What devices do families use for distance education? The most common device is television (78 percent) and to a lesser extent radio (20 percent) or the internet (22 percent). 81 percent of households access AeC only through one device (television, radio, or internet), 18 percent access through two devices, and one percent through three devices.

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Devices graphic

What are the implications of limited internet access? Limited internet access (39 percent) suggests the importance of designing content and methodologies for a cell phone screen, avoiding files for download.

Are parents satisfied with distance education? Parents report that students like the program (83 percent), and that distance education should continue next school year as a supplement to in-person education. However, parents also indicated the need to improve some aspects of the program—such as short class durations, a lack of interaction with teachers, and a general lack of information.

What other educational tools do parents use during COVID-19? Caregivers are taking an active role in their children’s education using additional educational resources (78 percent), including stories, schoolbooks, and drawings. This provides an opportunity to continue motivating and guiding parents to complement the homeschooling of their children.

Are families in contact with their schools? The interaction between families and other actors in the educational community is high, 79 percent of families have maintained communication with the teacher, promoter, coordinator, or school principal. However, this conclusion is limited by access to cell phones, internet, and good cellphone coverage. The most used means of communication are cell phones and WhatsApp calls. Topics covered include information about AeC, and teacher support in and learning.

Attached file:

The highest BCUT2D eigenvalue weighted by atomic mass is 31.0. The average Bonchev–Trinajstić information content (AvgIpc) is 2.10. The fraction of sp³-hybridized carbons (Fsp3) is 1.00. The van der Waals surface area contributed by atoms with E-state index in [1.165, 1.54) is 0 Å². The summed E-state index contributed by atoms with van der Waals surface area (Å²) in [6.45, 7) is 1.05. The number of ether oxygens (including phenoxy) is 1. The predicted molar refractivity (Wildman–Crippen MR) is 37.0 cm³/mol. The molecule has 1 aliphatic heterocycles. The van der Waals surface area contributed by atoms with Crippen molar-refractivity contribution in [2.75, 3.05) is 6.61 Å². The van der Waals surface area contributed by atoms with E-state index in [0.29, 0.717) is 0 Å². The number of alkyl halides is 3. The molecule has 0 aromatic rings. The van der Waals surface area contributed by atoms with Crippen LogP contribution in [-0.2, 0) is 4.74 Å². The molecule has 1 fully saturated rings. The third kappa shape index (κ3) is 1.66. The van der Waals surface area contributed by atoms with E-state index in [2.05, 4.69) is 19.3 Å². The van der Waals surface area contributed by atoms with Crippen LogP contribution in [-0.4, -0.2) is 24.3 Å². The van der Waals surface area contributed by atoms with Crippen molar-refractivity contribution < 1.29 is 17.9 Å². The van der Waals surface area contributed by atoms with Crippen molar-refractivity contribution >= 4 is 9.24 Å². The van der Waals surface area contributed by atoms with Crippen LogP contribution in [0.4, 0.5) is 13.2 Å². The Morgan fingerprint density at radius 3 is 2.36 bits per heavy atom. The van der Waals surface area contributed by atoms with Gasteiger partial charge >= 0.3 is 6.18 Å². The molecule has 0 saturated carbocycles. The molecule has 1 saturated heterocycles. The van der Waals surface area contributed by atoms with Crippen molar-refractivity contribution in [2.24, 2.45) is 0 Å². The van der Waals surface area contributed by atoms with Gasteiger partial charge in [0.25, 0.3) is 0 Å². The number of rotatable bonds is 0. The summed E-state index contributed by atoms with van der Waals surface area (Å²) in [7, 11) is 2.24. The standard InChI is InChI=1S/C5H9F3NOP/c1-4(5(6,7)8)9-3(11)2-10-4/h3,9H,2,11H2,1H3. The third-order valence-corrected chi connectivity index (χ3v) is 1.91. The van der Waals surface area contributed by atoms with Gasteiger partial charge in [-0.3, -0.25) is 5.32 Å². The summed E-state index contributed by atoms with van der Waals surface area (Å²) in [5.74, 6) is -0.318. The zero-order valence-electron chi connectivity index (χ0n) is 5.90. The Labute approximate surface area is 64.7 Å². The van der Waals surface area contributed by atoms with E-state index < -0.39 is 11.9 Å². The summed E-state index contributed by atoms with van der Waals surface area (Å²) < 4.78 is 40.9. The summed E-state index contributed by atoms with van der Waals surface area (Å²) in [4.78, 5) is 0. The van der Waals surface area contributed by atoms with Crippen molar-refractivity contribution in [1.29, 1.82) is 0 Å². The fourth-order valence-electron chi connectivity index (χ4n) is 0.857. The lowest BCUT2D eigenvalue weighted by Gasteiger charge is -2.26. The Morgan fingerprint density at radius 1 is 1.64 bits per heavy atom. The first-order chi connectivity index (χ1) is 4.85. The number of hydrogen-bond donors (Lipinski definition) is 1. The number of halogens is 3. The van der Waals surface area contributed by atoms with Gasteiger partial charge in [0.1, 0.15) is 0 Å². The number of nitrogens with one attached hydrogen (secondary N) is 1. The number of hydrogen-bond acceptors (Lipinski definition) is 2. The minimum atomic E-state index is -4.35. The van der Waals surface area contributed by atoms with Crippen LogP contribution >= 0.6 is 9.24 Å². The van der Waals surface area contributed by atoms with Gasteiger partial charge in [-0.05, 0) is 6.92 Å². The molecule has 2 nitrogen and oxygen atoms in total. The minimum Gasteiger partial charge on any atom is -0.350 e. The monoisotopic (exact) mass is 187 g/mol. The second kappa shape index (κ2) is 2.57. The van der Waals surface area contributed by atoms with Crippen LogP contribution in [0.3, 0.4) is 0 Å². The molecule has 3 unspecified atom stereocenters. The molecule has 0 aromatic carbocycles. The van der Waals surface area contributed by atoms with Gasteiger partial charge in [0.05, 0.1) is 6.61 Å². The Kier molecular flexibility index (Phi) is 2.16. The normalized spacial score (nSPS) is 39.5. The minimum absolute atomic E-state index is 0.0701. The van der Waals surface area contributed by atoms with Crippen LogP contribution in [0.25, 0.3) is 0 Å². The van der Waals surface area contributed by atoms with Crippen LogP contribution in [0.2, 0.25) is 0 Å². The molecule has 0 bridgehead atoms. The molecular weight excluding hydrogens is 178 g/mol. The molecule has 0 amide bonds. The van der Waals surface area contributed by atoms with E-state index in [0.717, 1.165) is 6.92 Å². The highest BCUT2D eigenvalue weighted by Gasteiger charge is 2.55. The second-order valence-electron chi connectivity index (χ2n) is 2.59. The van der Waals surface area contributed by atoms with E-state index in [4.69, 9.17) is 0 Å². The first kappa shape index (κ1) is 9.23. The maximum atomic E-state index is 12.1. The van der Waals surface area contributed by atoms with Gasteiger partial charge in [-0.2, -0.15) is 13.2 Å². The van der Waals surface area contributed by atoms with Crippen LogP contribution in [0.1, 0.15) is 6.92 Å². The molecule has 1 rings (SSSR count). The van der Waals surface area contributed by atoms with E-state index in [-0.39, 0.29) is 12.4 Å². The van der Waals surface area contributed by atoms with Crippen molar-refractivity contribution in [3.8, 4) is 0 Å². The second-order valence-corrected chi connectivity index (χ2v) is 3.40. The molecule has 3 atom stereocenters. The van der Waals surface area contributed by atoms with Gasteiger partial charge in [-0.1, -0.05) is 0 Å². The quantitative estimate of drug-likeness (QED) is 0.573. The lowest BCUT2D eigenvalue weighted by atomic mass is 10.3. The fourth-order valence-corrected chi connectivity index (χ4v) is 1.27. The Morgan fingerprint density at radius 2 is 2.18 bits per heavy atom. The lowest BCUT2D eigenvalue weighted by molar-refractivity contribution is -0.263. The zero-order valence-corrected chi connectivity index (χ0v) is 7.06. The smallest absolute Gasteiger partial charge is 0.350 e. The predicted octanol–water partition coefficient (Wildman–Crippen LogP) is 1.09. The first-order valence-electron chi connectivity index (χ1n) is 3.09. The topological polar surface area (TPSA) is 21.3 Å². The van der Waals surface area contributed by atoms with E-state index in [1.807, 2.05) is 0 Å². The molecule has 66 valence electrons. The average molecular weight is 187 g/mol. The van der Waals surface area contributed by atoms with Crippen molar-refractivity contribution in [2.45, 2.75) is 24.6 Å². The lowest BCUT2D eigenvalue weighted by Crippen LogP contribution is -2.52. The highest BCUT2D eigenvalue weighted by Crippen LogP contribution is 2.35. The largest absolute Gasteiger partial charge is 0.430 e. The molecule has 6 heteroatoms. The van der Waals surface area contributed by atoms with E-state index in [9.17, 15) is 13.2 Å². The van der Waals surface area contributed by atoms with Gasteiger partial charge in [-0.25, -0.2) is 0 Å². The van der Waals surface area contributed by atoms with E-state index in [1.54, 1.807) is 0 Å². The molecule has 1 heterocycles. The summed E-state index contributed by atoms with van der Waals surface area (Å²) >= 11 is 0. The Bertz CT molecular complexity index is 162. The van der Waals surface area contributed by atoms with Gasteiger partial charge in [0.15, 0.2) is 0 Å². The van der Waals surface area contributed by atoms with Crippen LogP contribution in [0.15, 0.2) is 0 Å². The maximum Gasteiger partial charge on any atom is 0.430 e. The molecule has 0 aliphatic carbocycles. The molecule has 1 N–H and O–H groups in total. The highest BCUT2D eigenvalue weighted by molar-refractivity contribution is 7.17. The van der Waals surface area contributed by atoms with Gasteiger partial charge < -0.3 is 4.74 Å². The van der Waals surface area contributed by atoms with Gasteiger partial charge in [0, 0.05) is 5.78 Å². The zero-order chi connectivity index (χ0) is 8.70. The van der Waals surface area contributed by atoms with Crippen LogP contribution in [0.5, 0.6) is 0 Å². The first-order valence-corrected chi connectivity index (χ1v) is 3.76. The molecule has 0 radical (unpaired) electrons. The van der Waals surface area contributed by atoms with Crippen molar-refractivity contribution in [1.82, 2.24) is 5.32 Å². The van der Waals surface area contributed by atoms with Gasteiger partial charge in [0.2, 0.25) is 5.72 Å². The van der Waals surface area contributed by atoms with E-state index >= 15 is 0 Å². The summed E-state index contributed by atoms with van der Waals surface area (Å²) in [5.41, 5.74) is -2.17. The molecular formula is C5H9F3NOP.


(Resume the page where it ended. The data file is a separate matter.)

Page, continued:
Interaction graphic
Distance learning graphic

How do families suggest improving distance education during the pandemic? Nearly two-thirds of caregivers are asking for more support to improve learning at home, including guidance, resources, and materials.

The data presented above is part of a monitoring and AeC evaluation strategy to learn about what works in distance education. In the posts to come, we will share more findings from the perspectives of families, directors, and teachers on education in the time of COVID-19. The digital divide has been a significant barrier in dealing with the pandemic, as many students in Latin America and the Caribbean cannot use the internet at home and are disadvantaged in accessing remote learning, also losing the opportunity to access complementary resources that could strengthen their learning. The results from Peru teach us that one size does not fit all. A multifaceted distance education program like AeC offers opportunities for more students to continue their learning.

In the weeks to come, we will share more on the IPA blog about findings from our COVID-19 research with Peru’s Ministry of Education.

We thank the following people for their contributions to the project: Victoria Garcia-Blázquez Vigo, Vladimir Castro, Clarisa Yerovi, Luciana Velarde, Claudia Paola Lisboa Vásquez and Nicolás Besich (OSEE, Minedu); Juan M. Hernández-Agramonte, Olga Namen, Kelly Montaño, Rayssa Ruiz and Joaquín Armas (IPA); Emma Näslund-Hadley and Carolina Méndez (IDB).

June 22, 2020